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Design Optimization of Spliced Precast/Prestressed Girder Bridges

Principal Investigator: Rigoberto Burgueño, Ph.D.
Research Assistant: Pimpida (Grace) Surakomol, P.E.
Period: May 2001 – Present


Research Objective

Longitudinal splicing of precast/prestressed (pc/ps) girder bridges has recently gained increasing support as an effective method to increase the spanning capabilities of pc/ps concrete bridges, typically limited to shorter lengths due to transportation limits. The concept has thus gained the support of several highway agencies as an alternative to steel plate girder designs. However, the modifications typically required for "pier" or "negative" spans over intermediate supports and the intricate interdependence of system design parameters, particularly splice location and construction staging, can limit the economic advantage of spliced girder construction. The objective of this research work is to implement multi-objective structural optimization algorithms for the optimization of spliced pc/ps girder bridges. The specific aims is to implement a of a multi-objective design optimization approach to (i) develop optimal component and system designs for different construction procedures, (ii) investigate optimal construction sequences for maximum efficiency, (iii) development of optimal pier segments for continuous systems, and (iv) develop design recommendations and aids for spliced girder bridge design based on optimized results.

Figure 1. Multi-Span Spliced Girder Bridge and Custom Pier Segment


Research Approach

A multi-objective optimization procedure is currently under development to achieve the above-mentioned research goals. The procedure is being developed within the Matlab software utilizing gradient-based optimization algorithms in combination with custom routines for analysis of the bridge system. Multi-objective functions under consideration include a) economics (i.e., minimum costs due to materials, construction, etc.), b) geometric requirements (including superstructure depth, clearances, and aesthetic quality), and c) optimal performance (reserved capacity, deformations, dynamic response, etc.). The bridge system analysis will consider staged construction and time-dependent material effects. Constraints for the optimization procedure consist mainly on stress limits for serviceability and allowable stress design, as well as ultimate capacities according to the load-resistance-factor-design method. The optimized results will be used to create design examples and design aids (i.e., charts and tables).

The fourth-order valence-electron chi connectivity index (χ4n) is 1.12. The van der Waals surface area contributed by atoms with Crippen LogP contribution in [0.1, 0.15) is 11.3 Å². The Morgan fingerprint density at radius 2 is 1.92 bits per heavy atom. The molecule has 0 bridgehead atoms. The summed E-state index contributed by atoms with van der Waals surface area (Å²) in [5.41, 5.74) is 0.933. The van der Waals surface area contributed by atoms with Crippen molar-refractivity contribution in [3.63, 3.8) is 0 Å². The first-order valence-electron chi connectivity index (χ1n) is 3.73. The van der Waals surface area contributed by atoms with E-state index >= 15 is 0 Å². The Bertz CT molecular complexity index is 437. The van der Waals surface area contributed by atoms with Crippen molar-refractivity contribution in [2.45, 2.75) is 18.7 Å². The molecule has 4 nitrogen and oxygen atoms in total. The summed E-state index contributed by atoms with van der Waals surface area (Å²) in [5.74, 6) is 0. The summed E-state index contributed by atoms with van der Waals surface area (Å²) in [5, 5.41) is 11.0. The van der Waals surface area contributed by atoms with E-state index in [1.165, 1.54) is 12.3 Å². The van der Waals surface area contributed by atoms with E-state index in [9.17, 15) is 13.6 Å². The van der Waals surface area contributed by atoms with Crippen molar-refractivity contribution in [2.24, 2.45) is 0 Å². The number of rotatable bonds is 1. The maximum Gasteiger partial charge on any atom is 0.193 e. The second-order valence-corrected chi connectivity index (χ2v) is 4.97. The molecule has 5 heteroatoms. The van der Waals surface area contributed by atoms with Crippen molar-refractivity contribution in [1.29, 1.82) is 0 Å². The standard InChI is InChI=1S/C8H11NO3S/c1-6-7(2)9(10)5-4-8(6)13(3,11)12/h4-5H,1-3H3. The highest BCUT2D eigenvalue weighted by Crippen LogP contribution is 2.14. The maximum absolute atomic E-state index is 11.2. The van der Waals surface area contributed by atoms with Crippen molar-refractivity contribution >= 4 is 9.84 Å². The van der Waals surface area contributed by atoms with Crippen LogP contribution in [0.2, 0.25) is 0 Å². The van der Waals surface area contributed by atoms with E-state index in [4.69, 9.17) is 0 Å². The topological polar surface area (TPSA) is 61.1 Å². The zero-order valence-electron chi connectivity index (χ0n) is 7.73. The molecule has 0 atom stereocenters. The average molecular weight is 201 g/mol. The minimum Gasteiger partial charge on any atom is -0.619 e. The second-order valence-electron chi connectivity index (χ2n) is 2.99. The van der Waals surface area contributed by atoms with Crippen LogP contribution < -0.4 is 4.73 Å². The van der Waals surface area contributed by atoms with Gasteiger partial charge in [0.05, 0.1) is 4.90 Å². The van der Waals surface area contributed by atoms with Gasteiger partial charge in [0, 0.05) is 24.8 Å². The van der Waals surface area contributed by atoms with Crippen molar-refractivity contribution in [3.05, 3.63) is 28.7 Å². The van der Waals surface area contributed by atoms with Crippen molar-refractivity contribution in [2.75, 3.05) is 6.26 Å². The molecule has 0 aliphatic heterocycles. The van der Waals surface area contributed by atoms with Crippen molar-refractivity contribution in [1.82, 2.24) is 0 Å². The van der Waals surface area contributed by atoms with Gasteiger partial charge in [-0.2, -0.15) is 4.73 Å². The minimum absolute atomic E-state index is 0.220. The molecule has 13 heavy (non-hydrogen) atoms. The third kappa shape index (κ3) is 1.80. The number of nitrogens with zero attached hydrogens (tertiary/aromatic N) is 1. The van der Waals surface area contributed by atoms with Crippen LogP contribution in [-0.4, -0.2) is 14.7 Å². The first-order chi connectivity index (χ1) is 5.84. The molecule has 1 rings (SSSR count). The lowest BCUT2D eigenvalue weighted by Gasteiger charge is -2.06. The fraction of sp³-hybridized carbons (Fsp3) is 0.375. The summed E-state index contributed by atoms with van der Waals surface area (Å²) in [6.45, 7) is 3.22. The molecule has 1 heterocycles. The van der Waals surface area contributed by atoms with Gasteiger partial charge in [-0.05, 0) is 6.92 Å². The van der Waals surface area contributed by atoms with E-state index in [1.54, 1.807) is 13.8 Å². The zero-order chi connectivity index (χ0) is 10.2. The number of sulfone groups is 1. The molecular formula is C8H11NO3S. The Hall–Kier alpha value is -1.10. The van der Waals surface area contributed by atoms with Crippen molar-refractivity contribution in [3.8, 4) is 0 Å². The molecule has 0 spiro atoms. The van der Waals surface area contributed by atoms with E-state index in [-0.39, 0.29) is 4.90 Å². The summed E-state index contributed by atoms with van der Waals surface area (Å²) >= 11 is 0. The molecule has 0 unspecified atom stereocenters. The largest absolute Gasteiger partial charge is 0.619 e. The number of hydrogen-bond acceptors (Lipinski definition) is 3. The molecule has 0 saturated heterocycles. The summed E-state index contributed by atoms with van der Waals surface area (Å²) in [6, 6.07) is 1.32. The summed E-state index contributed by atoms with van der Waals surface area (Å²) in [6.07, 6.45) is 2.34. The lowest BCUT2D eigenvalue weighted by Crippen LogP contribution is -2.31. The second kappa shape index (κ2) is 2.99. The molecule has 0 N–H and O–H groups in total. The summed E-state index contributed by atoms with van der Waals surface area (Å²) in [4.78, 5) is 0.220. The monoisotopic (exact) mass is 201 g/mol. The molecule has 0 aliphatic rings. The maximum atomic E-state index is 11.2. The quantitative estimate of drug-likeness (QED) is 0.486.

Figure 2. Components of a Spliced Precast/Prestressed Concrete Girder Bridge System


Research Results

Preliminary studies considering only one construction method have shown that a spans of 210 ft are feasible for Michigan DOT 1800 mm deep I-girders in a three-segment single-span arrangement, while 300 ft spans are feasible for two-span continuous systems composed of two positive segments and a pier segment.

Research Impact

Increasing the spanning capabilities of precast/prestressed concrete bridges is expected to have a large impact in reducing the bidding cost of current superstructure options for medium span bridges as it will provide a competitive alternative to steel solutions. With optimized design examples, charts, and tables developed from this research, designers and owners will feel more comfortable to use and select SGB system as an option for their projects, which should gradually lead to their increased use in the design of highway bridges. Optimized details of spliced girder design and construction will allow achievement of the technical and economical benefits of this efficient bridge system.



Phone: (517) 355-5107 Fax: (517) 432-1827 E-mail: cee@egr.msu.edu
Department of Civil and Environmental Engineering
3546 Engineering Building Michigan State University
East Lansing, MI 48824-1226